However, there was no significant difference between the treatment groups with respect to the PRL levels at the end of the study. Both drugs were able to restore menses and fertility and reduce the incidence of galactorrhea in similar proportions of patients Side effects, however, limited the continuation of bromocriptine but not of quinagolide treatment in another comparative study In a randomized, cross-over study, 20 patients with hyperprolactinemia received once-daily quinagolide or twice-weekly cabergoline for 12 wk, with the two treatment phases separated by a washout period of 12 wk with placebo A higher percentage of patients achieved normal PRL levels with cabergoline compared with quinagolide 90 vs.

In another study, Di Sarno et al. Treatment with quinagolide for 12 months was followed by a month washout period, and then cabergoline treatment was given for a further month period. The month withdrawal of dopamine agonist therapy was introduced in this protocol to evaluate the recurrence of hyperprolactinemia. At the end of the washout period, PRL levels increased in all patients, but were significantly lower than the PRL levels measured at baseline before initiation of quinagolide therapy.

After 12 months of withdrawal from cabergoline treatment, recurrence of hyperprolactinemia was observed in all patients with macroprolactinomas and 19 of the 23 patients with microprolactinomas. Nine patients completed both treatment cycles; the clinical effects were similar with the two drugs and, interestingly, only one patient remained resistant to both dopamine agonists. Quinagolide is currently available in several European countries and in Canada but is not available in the United States.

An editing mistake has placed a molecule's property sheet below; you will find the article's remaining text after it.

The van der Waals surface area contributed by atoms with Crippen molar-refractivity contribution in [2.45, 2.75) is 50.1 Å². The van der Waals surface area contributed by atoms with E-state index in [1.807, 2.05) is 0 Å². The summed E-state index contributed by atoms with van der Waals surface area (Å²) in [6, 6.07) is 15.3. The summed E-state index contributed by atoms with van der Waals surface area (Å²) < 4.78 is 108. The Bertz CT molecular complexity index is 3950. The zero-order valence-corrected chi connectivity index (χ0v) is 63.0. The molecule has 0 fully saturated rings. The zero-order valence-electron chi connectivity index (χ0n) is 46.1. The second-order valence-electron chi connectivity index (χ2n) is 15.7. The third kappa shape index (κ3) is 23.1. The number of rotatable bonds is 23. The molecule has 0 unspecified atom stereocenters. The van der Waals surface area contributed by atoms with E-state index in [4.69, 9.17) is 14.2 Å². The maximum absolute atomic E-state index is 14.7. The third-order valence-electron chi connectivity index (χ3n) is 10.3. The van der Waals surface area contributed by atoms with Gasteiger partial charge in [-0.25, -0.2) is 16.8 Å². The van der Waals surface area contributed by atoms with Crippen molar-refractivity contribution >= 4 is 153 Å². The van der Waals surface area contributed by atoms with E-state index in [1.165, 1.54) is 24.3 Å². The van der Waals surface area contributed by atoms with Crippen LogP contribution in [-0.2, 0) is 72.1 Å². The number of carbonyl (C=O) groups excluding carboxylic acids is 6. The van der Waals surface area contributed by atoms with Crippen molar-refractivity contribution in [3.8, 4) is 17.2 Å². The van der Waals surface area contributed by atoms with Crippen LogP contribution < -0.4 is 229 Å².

Lisuride hydrogen maleate is another synthetic ergot derivative, with PRL-inhibitory activity in experimental models of hyperprolactinemia At a dose of 0. In another study enrolling patients with macroprolactinomas, Liuzzi et al. Terguride, an analog of lisuride, binds to D 2 receptors. In a cohort of 20 patients with hyperprolactinemia, Dallabonzana et al. Neither lisuride nor terguride is currently used in the treatment of prolactinomas. Metergoline is a nonselective antagonist for 5-hydroxytryptamine-1B and 5-hydroxytryptamine-1D receptors that has been used to treat hyperprolactinemia in the past.

In a group of lactating women, metergoline treatment induced significantly higher responses of PRL to metoclopramide as compared with those treated with either bromocriptine or lisuride Similar results were reported by Crosignani et al. In another study by the same group , 20 patients with hyperprolactinemic amenorrhea-galactorrhea were treated with one or more of the following serotonin antagonists: Among the 11 patients without evidence of pituitary tumor, resumption of menses was observed in five, two of whom had ovulatory cycles; one patient became pregnant; ovulation occurred only during treatment with metergoline.